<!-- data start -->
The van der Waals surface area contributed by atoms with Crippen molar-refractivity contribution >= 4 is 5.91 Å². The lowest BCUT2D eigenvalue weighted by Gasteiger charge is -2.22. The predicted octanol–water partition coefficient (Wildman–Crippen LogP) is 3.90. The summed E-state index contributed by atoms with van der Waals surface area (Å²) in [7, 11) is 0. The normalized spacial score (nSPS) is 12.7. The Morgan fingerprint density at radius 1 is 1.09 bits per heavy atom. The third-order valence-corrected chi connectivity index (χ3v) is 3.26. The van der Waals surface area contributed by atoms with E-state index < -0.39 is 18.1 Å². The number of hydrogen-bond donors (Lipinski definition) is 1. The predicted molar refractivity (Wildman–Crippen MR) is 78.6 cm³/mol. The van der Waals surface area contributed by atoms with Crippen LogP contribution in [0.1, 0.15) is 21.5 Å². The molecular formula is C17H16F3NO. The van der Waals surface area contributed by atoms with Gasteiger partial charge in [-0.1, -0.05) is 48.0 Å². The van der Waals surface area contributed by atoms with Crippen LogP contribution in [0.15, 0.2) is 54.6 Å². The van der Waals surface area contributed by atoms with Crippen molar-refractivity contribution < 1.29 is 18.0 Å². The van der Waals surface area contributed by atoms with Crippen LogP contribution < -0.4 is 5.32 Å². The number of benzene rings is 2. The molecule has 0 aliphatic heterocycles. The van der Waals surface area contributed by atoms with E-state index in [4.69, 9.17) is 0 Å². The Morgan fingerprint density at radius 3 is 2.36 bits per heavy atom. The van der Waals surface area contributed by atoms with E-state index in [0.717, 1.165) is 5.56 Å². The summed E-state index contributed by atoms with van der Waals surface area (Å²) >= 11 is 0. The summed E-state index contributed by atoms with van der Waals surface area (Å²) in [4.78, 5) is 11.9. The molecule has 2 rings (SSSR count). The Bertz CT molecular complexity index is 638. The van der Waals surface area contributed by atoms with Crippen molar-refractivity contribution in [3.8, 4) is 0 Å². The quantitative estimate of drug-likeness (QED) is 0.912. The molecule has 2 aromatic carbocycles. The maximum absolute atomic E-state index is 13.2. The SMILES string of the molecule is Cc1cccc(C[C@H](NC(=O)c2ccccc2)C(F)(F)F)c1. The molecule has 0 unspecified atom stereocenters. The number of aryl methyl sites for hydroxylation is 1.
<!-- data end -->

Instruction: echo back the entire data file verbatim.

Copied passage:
The van der Waals surface area contributed by atoms with Crippen molar-refractivity contribution >= 4 is 5.91 Å². The lowest BCUT2D eigenvalue weighted by Gasteiger charge is -2.22. The predicted octanol–water partition coefficient (Wildman–Crippen LogP) is 3.90. The summed E-state index contributed by atoms with van der Waals surface area (Å²) in [7, 11) is 0. The normalized spacial score (nSPS) is 12.7. The Morgan fingerprint density at radius 1 is 1.09 bits per heavy atom. The third-order valence-corrected chi connectivity index (χ3v) is 3.26. The van der Waals surface area contributed by atoms with E-state index < -0.39 is 18.1 Å². The number of hydrogen-bond donors (Lipinski definition) is 1. The predicted molar refractivity (Wildman–Crippen MR) is 78.6 cm³/mol. The van der Waals surface area contributed by atoms with Crippen LogP contribution in [0.1, 0.15) is 21.5 Å². The molecular formula is C17H16F3NO. The van der Waals surface area contributed by atoms with Gasteiger partial charge in [-0.1, -0.05) is 48.0 Å². The van der Waals surface area contributed by atoms with Crippen LogP contribution in [0.15, 0.2) is 54.6 Å². The van der Waals surface area contributed by atoms with Crippen molar-refractivity contribution < 1.29 is 18.0 Å². The van der Waals surface area contributed by atoms with Crippen LogP contribution < -0.4 is 5.32 Å². The number of benzene rings is 2. The molecule has 0 aliphatic heterocycles. The van der Waals surface area contributed by atoms with E-state index in [4.69, 9.17) is 0 Å². The Morgan fingerprint density at radius 3 is 2.36 bits per heavy atom. The van der Waals surface area contributed by atoms with E-state index in [0.717, 1.165) is 5.56 Å². The summed E-state index contributed by atoms with van der Waals surface area (Å²) >= 11 is 0. The summed E-state index contributed by atoms with van der Waals surface area (Å²) in [4.78, 5) is 11.9. The molecule has 2 rings (SSSR count). The Bertz CT molecular complexity index is 638. The van der Waals surface area contributed by atoms with Crippen molar-refractivity contribution in [3.8, 4) is 0 Å². The quantitative estimate of drug-likeness (QED) is 0.912. The molecule has 2 aromatic carbocycles. The maximum absolute atomic E-state index is 13.2. The SMILES string of the molecule is Cc1cccc(C[C@H](NC(=O)c2ccccc2)C(F)(F)F)c1. The molecule has 0 unspecified atom stereocenters. The number of aryl methyl sites for hydroxylation is 1.